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Not Celtics news exactly, but instead the team every Celtics fan loves to hate, the Lakers, may lose their next superstar center after only one season.

Dave McMenamin of ESPN Los Angeles had a great write up of the Dwight Howard situation, including this passage on DH12's growing unhappiness with his coach.

According to sources with knowledge of the situation, part of the discussion between Howard and Kupchak centered around Howard's frustration with D'Antoni -- particularly how the center felt marginalized as the coach looked to Bryant and Steve Nash for leadership and suggestions and discounted Howard's voice.

Every player was afforded the opportunity to meet with Kupchak individually after D'Antoni left the room, but few spent as much time as Howard and Kupchak did together.

If you watched any of the Lakers 'Titanic' like journey this season, the bolded is not a huge surprise. D'Antoni looked to Kobe, his best player, and Nash, his longtime point guard to lead the team on the court, and Howard and his coach never seemed to be on the same page.

With all signs pointing towards D'Antoni returning for a second season, this is troubling news for any Lakers fans expecting Howard to re-up with LA.

Of course, if Howard is going to leave, he'll have to pass up some serious money in the process. McMenamin had this to say about the financial details of Howard's next contract.

Howard can sign a five-year, $118 million max-level extension to stay in L.A. come July 1. The most he could receive if he were to leave is a four-year deal worth $87.6 million.

The $30.4 million more the Lakers can offer over any other competitor is certainly an advantage L.A. is banking on when it comes time for Howard to choose, however the economics aren't as swayed towards the Lakers as it would appear.

Two of the teams that will covet Howard's services the most this summer -- the Houston Rockets and Dallas Mavericks -- are located in Texas, where there is no income tax. Howard would still have to pay taxes on road games and other taxes, such as property taxes in Texas tend to be higher than in other states, and the endorsement opportunities in Houston could be less than they are in L.A., yet still, the salary difference doesn't seem to bother Howard.

So if Howard leaves LA, he'll leave a little over $30 million on the table, something very few superstars have been willing to do over the years. However, as McMenamin pointed out, two of Howard's main suitors are located in Texas where there is no income tax. While Howard wouldn't recoup all of his $30 million due to the lower tax rates, it would help.

Speaking of the Rockets, they seem to be gaining momentum as a potential Howard landing spot. Unlike the Lakers, who's best player is the soon to be 35 year old Bryant, and the Mavs, who are built around the 35 year old Dirk Nowitzki, the Rockets have a young superstar in James Harden who Howard could join forces with.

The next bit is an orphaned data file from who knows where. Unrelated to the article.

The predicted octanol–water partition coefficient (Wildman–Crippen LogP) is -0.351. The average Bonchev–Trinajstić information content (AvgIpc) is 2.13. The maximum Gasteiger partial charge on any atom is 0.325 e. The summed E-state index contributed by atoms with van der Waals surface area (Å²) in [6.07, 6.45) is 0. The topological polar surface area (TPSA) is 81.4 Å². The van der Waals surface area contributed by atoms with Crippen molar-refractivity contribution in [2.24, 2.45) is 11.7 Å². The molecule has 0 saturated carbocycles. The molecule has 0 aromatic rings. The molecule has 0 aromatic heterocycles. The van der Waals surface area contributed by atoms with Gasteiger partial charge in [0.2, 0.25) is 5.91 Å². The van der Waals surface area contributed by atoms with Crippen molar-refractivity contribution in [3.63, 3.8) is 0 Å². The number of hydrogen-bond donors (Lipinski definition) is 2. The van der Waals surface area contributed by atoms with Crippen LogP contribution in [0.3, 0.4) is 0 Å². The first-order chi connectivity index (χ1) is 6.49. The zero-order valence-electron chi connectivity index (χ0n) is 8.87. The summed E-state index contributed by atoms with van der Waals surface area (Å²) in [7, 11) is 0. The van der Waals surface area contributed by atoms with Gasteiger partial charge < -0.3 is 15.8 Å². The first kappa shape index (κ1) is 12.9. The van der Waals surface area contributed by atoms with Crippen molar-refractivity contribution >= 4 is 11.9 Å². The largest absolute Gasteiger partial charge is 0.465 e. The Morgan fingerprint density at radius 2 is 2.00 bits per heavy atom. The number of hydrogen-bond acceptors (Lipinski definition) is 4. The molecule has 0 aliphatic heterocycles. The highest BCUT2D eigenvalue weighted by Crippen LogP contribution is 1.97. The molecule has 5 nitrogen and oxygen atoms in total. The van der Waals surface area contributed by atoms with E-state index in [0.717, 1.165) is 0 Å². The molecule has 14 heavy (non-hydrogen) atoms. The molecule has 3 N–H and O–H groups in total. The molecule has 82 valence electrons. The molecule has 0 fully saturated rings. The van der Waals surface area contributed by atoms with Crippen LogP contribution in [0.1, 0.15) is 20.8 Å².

Houston has become an attractive destination for Howard for several other reasons, according to a source. For starters, Howard has gotten to know the Houston area, as well as the history of the franchise, from working out with Rockets Hall of Famer Hakeem Olajuwon two summers ago. Furthermore, the 27-year-old Howard is intrigued by the possibility of growing his game alongside a fellow All-Star on the rise in James Harden, who turns 24 in August.

Howard is expected to entertain the free-agency process and hear competing offers from Houston, Dallas and others, multiple sources told ESPNLosAngeles.com. Cleveland and Atlanta are teams that will also be vying for Howard, among other suitors.

For those keeping track, we are now entering Year 3 of "Dwight Howard, egotistical petulant child watch". Starting with his entire last season in Orlando, through his disappointing season in LA, and now to the grand finale (we hope), his free agent swan song.

Never has an NBA superstar handled himself so poorly heading into free agency before, as Howard has raised the douchebag bar to almost unspeakable heights. For all of the crap LeBron got for the way he handled 'The Decision', at least the guy played hard and kept his mouth shut until his contract was up. The same cannot be said about Howard.

One way or the other, here's to the Howard melodrama ending, and if it ends by him sinking the next decade of Lakers basketball (or at least until they somehow trade Pau Gasol back to the Grizzlies for Marc), that's just an added bonus.

Follow Mike on twitter - Mike_Dyer13

Michael Dyer 5/21/2013 01:38:00 PM Edit
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